• Class—Another thing this Presidential election brought into stark relief is the extent of our division over wealth. Comments like the ones Mitt Romney made concerning 47% of Americans, and Paul Ryan’s remarks about the country being made up of “makers and takers,” make our political discourse meaner. I realize both sides speak ill of one another. But that misses the point. In this case, the issue turns not on snarkiness, but on a partisan narrative that paints a significant portion of the population as unworthy of our concern. Why? Because they’re moochers, parasites, free-loaders who only suck the system dry without giving anything back to it. Unfortunately, I can’t figure out a way to get Jesus to occupy the assumptions that position entails—that is, that people are lazy, dishonest, and disposable. By repudiating that framing of our common life, this election allows us the room we need to find opportunities to address the real (often systemic) problems people face in ways that don’t continue to enable those problems. Whether we’ll always get it right is another question; but we certainly ought to be a people capable of resisting the sinful impulse to throw people away just because they can’t figure out anywhere else to find the help they need.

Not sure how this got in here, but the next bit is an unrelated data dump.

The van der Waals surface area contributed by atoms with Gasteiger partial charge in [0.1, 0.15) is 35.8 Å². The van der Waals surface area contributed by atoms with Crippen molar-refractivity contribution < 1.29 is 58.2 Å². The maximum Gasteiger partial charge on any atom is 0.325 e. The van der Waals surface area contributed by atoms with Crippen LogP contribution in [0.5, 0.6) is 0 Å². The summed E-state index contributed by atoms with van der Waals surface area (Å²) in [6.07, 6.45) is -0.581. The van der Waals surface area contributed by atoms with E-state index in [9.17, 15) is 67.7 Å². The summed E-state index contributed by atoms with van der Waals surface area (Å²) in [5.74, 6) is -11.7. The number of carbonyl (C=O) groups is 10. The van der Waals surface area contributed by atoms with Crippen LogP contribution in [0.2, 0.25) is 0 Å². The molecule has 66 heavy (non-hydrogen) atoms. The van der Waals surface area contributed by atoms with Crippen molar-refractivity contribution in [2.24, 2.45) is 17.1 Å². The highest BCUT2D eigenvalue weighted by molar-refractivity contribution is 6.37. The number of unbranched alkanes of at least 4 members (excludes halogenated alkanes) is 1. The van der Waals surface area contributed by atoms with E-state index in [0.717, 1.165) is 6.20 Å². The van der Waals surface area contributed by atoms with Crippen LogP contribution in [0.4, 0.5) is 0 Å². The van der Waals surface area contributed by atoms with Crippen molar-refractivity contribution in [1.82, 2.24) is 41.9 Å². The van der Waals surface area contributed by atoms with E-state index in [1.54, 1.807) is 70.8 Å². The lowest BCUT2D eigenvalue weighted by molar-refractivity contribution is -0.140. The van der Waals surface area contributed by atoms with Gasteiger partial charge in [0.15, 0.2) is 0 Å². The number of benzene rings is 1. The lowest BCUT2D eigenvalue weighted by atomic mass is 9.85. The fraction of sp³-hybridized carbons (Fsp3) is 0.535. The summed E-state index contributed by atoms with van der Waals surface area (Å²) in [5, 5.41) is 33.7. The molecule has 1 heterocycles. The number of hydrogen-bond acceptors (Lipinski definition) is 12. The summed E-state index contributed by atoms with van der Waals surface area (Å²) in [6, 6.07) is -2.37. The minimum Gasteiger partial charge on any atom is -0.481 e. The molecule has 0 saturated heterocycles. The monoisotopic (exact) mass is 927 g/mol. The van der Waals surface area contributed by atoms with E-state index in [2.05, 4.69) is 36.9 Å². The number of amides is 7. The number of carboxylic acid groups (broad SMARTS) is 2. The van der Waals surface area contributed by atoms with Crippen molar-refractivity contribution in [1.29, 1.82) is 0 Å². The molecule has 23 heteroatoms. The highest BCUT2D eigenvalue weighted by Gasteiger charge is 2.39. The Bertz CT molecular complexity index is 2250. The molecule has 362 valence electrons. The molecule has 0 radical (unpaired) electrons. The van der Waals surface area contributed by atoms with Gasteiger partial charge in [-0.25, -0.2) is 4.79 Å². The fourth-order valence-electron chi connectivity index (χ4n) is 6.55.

• LGBTIQ Rights —Ballot initiatives in Maine, Maryland, and Washington give the citizens of those states the right to marry, regardless of sexual orientation, putting an end to 32 straight defeats of same-gender marriage at the ballot box. In Minnesota voters defeated a constitutional amendment banning same-gender marriage. In Wisconsin, Tammy Baldwin, became the first openly lesbian Senate candidate in the country. Yesterday’s election results indicate a sea change in our culture’s attitudes toward LGBTIQ people. The inexorability of this eventual shift seems stronger today than it did the day before yesterday.[1] I don’t want to over think it, but it seems to me that mainline denominations were put on notice yesterday that the world is going to continue to move forward—with or without progressive Protestant denominational approval.